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I don't feel very qualified to give anything resembling an objective judgement about the OMD in comparison to anything unless I own or have owned it, and even then objectivity's not my strong suit. In my case the most relevant comparison would be to a D700 with a decent set of Nikon lenses (3 x 2.8 zooms, a few modest primes and elderly mf's). The OMD's a lot easier to carry. I'd have to say that this offsets any comparative deficiencies in "IQ" as I almost always have the OMD and a couple of lenses with me. The "camera...with you" is a cliché, but true nonetheless. The struggle for me is more about finding a Quality Image to apply the camera's IQ to.
 
The OMD is a bit noisy although I don't print much and when I do it's seldom bigger than A4; if know I'm going to be shooting something in extremely poor light I'll normally use the D700 although I can definitely get acceptable (to me) results up to ISO 3200 out of the OMD with appropriate pp . All the M4/3 lenses I have tend to exhibit vastly more ca than I've been used to but LR4 eliminates most of it effortlessly. The UI of the OMD is dense and no fun to familiarise yourself with - it could be described as over-customisable. There are some annoying implementations, like the bracketing, which is buried. In practise this doesn't bother me as the only thing I use bracketing for systematically is shooting HDR sets for interior VR panoramas, which I can sometimes get people to pay me for. So I use the D700 even though I have the (really excellent) Samyang 7.5mm FE. The OMD is the first camera I've owned which has a live histogram and I must say that it's hard to imagine doing without it again - it more than compensates for the slight discomfort of using an EVF and the clumsy bracketing.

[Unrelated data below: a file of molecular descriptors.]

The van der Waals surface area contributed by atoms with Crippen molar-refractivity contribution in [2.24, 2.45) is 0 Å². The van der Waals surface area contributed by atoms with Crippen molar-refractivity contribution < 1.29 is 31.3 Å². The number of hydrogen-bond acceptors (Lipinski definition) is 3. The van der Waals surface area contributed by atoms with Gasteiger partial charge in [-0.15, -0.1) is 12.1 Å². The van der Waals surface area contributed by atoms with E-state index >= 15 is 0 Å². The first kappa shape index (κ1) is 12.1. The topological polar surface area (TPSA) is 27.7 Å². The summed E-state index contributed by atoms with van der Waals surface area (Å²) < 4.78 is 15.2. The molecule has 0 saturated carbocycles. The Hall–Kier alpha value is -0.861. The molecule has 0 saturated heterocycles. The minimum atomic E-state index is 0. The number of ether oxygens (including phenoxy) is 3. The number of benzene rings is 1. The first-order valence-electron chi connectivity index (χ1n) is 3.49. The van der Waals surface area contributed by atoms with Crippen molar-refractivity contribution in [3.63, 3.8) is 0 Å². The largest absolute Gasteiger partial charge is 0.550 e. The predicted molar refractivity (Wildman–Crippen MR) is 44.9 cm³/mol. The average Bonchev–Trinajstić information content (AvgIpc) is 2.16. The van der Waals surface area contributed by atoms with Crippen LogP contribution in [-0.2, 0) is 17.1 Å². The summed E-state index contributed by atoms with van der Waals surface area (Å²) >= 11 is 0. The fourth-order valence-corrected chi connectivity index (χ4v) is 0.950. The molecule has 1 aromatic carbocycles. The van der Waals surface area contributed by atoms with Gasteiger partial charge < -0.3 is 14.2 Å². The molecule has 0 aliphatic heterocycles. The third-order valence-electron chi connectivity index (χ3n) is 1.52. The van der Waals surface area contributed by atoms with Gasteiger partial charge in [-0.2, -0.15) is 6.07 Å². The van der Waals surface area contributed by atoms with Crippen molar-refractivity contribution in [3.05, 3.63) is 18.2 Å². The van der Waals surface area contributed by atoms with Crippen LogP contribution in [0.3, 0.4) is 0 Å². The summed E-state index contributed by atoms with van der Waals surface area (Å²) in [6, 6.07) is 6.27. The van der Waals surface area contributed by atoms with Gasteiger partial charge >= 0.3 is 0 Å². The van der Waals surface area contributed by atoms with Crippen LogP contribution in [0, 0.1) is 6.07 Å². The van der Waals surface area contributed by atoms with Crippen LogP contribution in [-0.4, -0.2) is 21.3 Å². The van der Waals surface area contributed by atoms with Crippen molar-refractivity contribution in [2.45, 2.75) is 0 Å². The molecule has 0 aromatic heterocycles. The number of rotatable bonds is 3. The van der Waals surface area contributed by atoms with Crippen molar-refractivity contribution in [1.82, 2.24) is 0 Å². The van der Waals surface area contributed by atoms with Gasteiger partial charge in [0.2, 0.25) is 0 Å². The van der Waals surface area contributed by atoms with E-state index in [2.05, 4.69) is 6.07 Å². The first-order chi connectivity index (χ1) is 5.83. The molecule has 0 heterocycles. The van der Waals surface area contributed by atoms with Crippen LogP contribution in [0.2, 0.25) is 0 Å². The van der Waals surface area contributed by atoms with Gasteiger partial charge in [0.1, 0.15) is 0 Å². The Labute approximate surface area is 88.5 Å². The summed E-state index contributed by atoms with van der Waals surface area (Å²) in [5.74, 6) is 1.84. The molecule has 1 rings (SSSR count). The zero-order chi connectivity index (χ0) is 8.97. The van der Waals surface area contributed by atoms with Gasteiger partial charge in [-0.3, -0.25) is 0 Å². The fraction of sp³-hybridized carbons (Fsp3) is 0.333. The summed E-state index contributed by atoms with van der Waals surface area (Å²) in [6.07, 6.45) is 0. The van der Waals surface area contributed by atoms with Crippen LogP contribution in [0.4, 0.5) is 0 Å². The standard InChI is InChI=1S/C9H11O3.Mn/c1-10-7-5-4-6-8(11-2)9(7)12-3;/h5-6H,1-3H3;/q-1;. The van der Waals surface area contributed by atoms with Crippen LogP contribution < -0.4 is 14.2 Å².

The Super Control Panel is extremely useful, grouping as it does so many of the essential controls which are not externalised. Unfortunately this is compromised a bit by the fact that it's very easy to accidentally activate it and reset whatever the last selected function was. This criticism applies to the camera in general. It's very easy to accidentally change or activate something whilst handling the camera - typically whilst getting it out of a bag (if it's powered up: you should switch it off - it eats batteries). I frequently carry this camera on a Capture Clip (brilliant accessory) attached to a backpack shoulder strap and whilst removing or fitting the powered-up camera it's inevitable that you activate something. On one occasion consecutive accidental presses activated the top menu function and erased the previous set of shots. I wouldn't have thought this very likely but there's no doubt about it.

The buttons are very small and close together. I don't have large hands but one real annoyance is that the cursor group is tiny. When trying to move the (grossly oversized default) focus box around with your eye to the VF it's extremely hard to control and highly likely that you will push the OK or Info buttons. There are some other conflicting control/info functions too. For example if you set a Fn button to downsize the focus box (about which a couple of pages could be written) it switches off the histogram: to get it back you have to revert to the oversize focus box. The Fn buttons also function differently depending on the length of press (it took me ages, driving me nuts, until someone alerted me to this).